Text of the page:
A wildcat walkout by 2,000 police that had threatened to spread into a general strike shutting down city services appeared to have ended early last night when a judge ordered 13 fired patrolmen to be temporarily rehired and the city and police union to resolve their dispute with binding arbitration. The judge also ordered a two-week cooling-off period.

"I'm prepared to kiss and make up," said Mayor Dennis J. Kucinich, who earlier in the day had called the striking police "hoodlums," saying their walkout was "tantamount to anarchy." The mayor said he would accept an arbitrator's decision.

William J. McNea, president of the striking Cleveland Police Patrolman's Association (CPPA), said the picket lines that had been honored by many of the city's 10,500 employes, would return to duty just in time for the weekend, traditionally a high-crime period in the city.

Kucinich claimed victory over the police in what he called his battle to restore civilian control over a police department that he has characterized as a renegade unit, insensitive to the people, especially minorities.

The strike began late Thursday after Kucinich fired 13 police who refused to patrol a high-crime public housing district whose 28,000 mostly black residents, according to the mayor, have historically been ignored by police.

It was the strongest challenge embattle Kucinich administration which, often in an uncompromising fashion, has pushed for radical changes in a city government that is used to the status quo.

Reports of looting, daylight robberies and vandalism yesterday had prompted Kucinich to request the services of the Ohio National Guard.

This was seen as a drastic measure for Kucinich, who pledged during his campaign last year not to seek military assistance to control disturbances - in clear reference to 1970 killing at Kent State University.

Gov. James A. Rhodes, who suffered politically from the incident in which the Ohio Guardsmen he had sent to quell antiwar demonstrations killed four demonstrators, had not responded to Kucinich's pleas by the time the settlement came.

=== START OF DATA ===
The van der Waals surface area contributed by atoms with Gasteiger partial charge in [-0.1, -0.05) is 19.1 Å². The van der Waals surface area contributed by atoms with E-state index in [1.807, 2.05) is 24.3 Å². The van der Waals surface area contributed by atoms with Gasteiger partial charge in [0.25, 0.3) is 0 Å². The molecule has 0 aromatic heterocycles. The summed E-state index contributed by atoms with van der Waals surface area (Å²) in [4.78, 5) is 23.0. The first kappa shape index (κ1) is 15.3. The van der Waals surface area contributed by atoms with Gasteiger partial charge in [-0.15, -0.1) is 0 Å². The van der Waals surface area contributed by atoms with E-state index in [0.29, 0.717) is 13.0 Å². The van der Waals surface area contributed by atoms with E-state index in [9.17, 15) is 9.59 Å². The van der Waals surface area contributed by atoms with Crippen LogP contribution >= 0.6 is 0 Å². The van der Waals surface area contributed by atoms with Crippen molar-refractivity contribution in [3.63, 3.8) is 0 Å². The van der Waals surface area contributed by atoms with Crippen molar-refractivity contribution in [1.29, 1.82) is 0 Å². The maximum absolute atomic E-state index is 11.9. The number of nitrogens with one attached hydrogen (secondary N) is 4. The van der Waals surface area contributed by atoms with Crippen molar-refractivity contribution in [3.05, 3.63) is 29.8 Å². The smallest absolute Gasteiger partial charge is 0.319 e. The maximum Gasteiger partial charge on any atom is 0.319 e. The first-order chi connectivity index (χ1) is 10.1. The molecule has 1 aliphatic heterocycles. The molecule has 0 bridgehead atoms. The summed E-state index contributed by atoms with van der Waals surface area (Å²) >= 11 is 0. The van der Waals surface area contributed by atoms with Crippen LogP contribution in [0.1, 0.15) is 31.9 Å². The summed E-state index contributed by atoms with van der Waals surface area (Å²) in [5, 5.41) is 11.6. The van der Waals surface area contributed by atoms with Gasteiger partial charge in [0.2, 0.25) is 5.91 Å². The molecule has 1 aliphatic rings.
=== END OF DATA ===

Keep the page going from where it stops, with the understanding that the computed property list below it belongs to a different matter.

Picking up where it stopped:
The wildcat strike by police was the lastest in a series of crises affecting this troubled city. It appeared to have political implications as other unions and political leaders who have long battled Kucinich sided with striking police.

The most recent crisis, unlike the racial disorders that racked this city during the 1960s, appears to cross ethic and racial barriers. Blacks and whites are part of the campaign to remove Kucinich from office in an Aug. 13 recall vote.

The police strike was called late Thursday by the Cleveland Police Patrolmen's Association (CPPA) after 13 patrolment were fired for refusing to begin one-man foot patrols housing district they called "a jungle."

Kucinich had said to the 28,000 residents of the public housing area that he would beef up police protection and said that police had ignored the high crime area because of what he said was an institutionalized insensitivity to blacks.

CPPA President William J. McNea said the patrol orders were defied because police need two-man teams in automobiles to ensure officers' safety.

Kucinich said the police defiance was a reaction to his attempts to throw corrupt business, labor and political interests out of city hall.

Most city unions respected police picket lines yesterday, halting garbage pickups and othr city services such as street repair. Police did not picket fire stations, and fire fighters were on duty.

There was looting in the city's West Side and police did not respond to a bank robbery. There were also unconfirmed reports of other robberies, in the downtown area.

"The situation is bad," said Safety Director James A. Barrett. "Policemen are intimidating other policemen, they are attempting to tie up other city installations and are intimidating other city employees." Kucinich described the strike as tantamount to anarchy.

Administration officials were in court yesterday seeking a permanent injunction against the strike and enforcement of a back-to-work order issued late Thursday by Common Pleas Judge Leo Spellacy. Police ignore Spellacy's order.

Relations between the city police and the Kucinich administration have never been cordial and have grown progressively worse in the past few months.

Kucinich campaigned on a pledge to reform what he called a sluggish, corrupt police department. The CPPA leadership retaliated by backing his opponent, state Rep. Edward F. Feighan.

The mayor aggravated tensions with the police by his appointment of Barrett as safety director.

Barrett, the city's second black safety director, repeatedly clashed with McNea, an ethnic white, over policy decisions. Barrett antogonized the police with a statement in late December that policement may have inadvertently killed other policemen during the 1968 Glenville riots when four police and six black nationalists were killed in a gun battle on the city's predominantly Black East side.

The bitterness between McNea and Barrett contributed to the collapse of contract talks in December when police staged a two-day walkout.

Kucinich publicly scolded the police at that time, calling them crybabies and accusing them of staging temper tantrums because they could no longer bully the elected city officials. The strike was settled but the feuding continued.